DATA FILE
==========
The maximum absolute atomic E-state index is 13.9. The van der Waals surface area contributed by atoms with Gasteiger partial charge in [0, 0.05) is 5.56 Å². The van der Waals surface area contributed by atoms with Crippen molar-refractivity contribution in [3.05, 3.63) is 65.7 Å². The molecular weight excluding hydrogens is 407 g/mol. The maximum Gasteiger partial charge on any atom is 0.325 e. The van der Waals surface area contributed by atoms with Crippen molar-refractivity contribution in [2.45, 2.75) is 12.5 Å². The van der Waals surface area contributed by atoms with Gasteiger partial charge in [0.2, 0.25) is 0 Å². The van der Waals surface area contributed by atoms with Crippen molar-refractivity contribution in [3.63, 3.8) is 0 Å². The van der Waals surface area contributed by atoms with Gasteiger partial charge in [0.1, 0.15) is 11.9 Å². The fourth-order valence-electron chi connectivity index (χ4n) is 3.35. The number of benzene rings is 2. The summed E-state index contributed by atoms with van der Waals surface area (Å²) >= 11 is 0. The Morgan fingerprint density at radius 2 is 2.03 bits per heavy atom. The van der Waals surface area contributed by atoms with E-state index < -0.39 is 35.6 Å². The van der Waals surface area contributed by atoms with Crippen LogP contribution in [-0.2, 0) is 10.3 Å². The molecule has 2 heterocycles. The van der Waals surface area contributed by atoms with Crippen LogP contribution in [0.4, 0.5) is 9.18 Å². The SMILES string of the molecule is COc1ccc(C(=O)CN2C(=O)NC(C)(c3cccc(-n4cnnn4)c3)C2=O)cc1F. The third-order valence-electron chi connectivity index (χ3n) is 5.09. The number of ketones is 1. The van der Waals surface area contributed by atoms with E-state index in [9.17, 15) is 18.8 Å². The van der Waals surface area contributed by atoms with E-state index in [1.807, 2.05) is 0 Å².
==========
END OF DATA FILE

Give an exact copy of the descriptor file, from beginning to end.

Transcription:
The maximum absolute atomic E-state index is 13.9. The van der Waals surface area contributed by atoms with Gasteiger partial charge in [0, 0.05) is 5.56 Å². The van der Waals surface area contributed by atoms with Crippen molar-refractivity contribution in [3.05, 3.63) is 65.7 Å². The molecular weight excluding hydrogens is 407 g/mol. The maximum Gasteiger partial charge on any atom is 0.325 e. The van der Waals surface area contributed by atoms with Crippen molar-refractivity contribution in [2.45, 2.75) is 12.5 Å². The van der Waals surface area contributed by atoms with Gasteiger partial charge in [0.2, 0.25) is 0 Å². The van der Waals surface area contributed by atoms with Crippen molar-refractivity contribution in [3.63, 3.8) is 0 Å². The van der Waals surface area contributed by atoms with Gasteiger partial charge in [0.1, 0.15) is 11.9 Å². The fourth-order valence-electron chi connectivity index (χ4n) is 3.35. The number of benzene rings is 2. The summed E-state index contributed by atoms with van der Waals surface area (Å²) >= 11 is 0. The Morgan fingerprint density at radius 2 is 2.03 bits per heavy atom. The van der Waals surface area contributed by atoms with E-state index < -0.39 is 35.6 Å². The van der Waals surface area contributed by atoms with Crippen LogP contribution in [-0.2, 0) is 10.3 Å². The molecule has 2 heterocycles. The van der Waals surface area contributed by atoms with Crippen LogP contribution in [0.4, 0.5) is 9.18 Å². The SMILES string of the molecule is COc1ccc(C(=O)CN2C(=O)NC(C)(c3cccc(-n4cnnn4)c3)C2=O)cc1F. The third-order valence-electron chi connectivity index (χ3n) is 5.09. The number of ketones is 1. The van der Waals surface area contributed by atoms with E-state index in [9.17, 15) is 18.8 Å². The van der Waals surface area contributed by atoms with E-state index in [1.807, 2.05) is 0 Å².